The earth is the Lord’s

Looking after the environment should be an integral part of faith, writes Jonny Hanson, for one simple reason: it’s God’s, not ours.

The earth is the Lord’s, and everything in it.  The opening words of Psalm 24 remind us that everything is God’s.  Black holes, blue whales, Bentleys, beetles, bacteria – all of them are His. If this is the case then how we view and treat creation should not be founded primarily on economic incentives, cultural attitudes or even plain old tradition but on a careful consideration of how God views and treats it.

The Bible gives us that knowledge.  From Genesis to Revelation God’s plan for His people is not divorced from the rest of life.  The land, for example, was central to the Israelite’s story.

For our story, the first chapter of Colossians provides a good overview of how God views and treats all things.  It sets out the relationship Jesus Christ has with everything else and in doing so helps us to understand our role as His disciples.

Jesus created all creation: The dominion we have as God’s children is not domination.  Rather, with this great position of power comes great responsibility for what is His.  What’s more, our authority is modelled not on earthy power but on Jesus of Nazareth, the servant king.

Jesus values all creation:  You may never have heard of the Lesser Iron Gray Dwarf lemur, the angwantibo or the kipunji but God has.  The value of creation is not based primarily on its usefulness to humans but on the fact that God values and delights in all of His works.  Creation’s main purpose – and ours too – is to glorify Him by fulfilling its potential.

Jesus sustains all creation (‘in him all things hold together’ – Colossians 1:17).  The economic value of nature’s services to humans, like pollination, is not just greater than that of the entire world economy, it is the foundation of the world economy.  Creation is also an immeasurable source of inspiration and social benefit for us. God sustains all that He has made and has provided enough for everyone and everything, if it is shared fairly.

Jesus reconciles all creation: Sin corrupts the relationship between people and the planet, just as it spoils all other relationships. Christ’s mission of salvation will reconcile and renew all creation.  And as part of this process, our Great Commission should involve creation care.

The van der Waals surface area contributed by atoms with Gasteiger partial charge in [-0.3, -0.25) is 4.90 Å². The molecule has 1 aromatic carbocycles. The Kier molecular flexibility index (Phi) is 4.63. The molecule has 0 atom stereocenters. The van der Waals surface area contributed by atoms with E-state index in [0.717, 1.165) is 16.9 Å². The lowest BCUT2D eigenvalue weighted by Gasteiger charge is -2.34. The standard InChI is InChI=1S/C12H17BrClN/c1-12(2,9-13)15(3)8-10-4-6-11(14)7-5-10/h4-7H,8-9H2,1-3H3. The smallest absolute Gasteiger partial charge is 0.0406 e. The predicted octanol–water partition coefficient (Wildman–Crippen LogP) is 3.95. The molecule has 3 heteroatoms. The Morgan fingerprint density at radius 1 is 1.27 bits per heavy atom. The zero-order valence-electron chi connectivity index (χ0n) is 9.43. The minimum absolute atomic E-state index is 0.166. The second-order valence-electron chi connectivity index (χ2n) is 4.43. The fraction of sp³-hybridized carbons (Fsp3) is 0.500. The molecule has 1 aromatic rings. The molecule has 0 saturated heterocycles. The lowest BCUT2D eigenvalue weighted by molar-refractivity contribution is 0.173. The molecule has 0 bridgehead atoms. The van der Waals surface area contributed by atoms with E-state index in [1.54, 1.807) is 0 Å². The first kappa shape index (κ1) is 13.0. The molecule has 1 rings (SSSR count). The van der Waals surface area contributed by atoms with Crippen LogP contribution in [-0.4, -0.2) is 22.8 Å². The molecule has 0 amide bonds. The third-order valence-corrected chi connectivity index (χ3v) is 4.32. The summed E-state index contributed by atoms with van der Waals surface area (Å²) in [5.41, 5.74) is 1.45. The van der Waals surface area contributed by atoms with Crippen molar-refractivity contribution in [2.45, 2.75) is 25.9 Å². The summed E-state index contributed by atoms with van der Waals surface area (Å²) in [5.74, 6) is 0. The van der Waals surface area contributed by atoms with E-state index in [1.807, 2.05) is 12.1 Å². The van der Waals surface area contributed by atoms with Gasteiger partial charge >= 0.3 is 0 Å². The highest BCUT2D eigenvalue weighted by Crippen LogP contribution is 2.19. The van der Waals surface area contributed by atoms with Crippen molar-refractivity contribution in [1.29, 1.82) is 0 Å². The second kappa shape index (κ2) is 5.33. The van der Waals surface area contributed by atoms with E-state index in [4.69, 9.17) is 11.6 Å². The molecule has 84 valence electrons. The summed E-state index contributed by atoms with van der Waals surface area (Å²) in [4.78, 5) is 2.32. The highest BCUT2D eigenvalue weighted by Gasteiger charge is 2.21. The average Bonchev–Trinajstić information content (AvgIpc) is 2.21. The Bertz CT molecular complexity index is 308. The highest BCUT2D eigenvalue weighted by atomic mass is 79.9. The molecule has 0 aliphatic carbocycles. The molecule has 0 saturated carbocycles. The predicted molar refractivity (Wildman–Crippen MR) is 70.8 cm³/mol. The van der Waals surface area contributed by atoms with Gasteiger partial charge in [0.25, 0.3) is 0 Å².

How do we respond?

It’s easy to think of creation care as something done somewhere else by someone else.  In reality it starts right here with you and me, in our everyday lives and everyday choices.  It starts right here in our beloved island, an emerald jewel in God’s golden crown.

St Catherine of Sienna, a 14th century church reformer, put it like this: “The reason why God’s servants love His creatures so deeply is they realise how deeply Christ loves them.  And it is the very character of love to love what is loved by those we love.”

We need to engage with the fact that we are part of the 20% of the planet’s population that consume 80% of its resources.  From childhood we are steeped in a culture of over-consumption and accept it as the norm.  This consumerism saps our focus, our finances and our faith.

Over-consumption also negatively impacts the environment, using up more than our fair share of energy and resources and leaving little for the poor and the rest of creation.  But it’s not just about the quantity of our consumption; it’s also about the quality. Cheapness often comes at a price.  Generally speaking, when we buy cheap food, clothes and other goods,   it’s not really cheap. The cost has simply been offset onto other people and things in the supply chain, through, for example, poor working and environmental conditions.

This can be difficult to hear when so many in Ireland are struggling to make ends meet.  But the answer is relatively straightforward. If we reduce the quantity of our consumption we can afford to increase the quality: products and services that respect and care for people and planet, that are sustainable, humane and fair.  Rather than have our values defined by our consumption, we must ensure that our consumption is defined by our values.

And a good place to start is to remind ourselves everyday that ‘the earth is the Lord’s, and everything in it, the world, and those who live in it’.

This article first appeared in the May – June 2013 edition of VOX.

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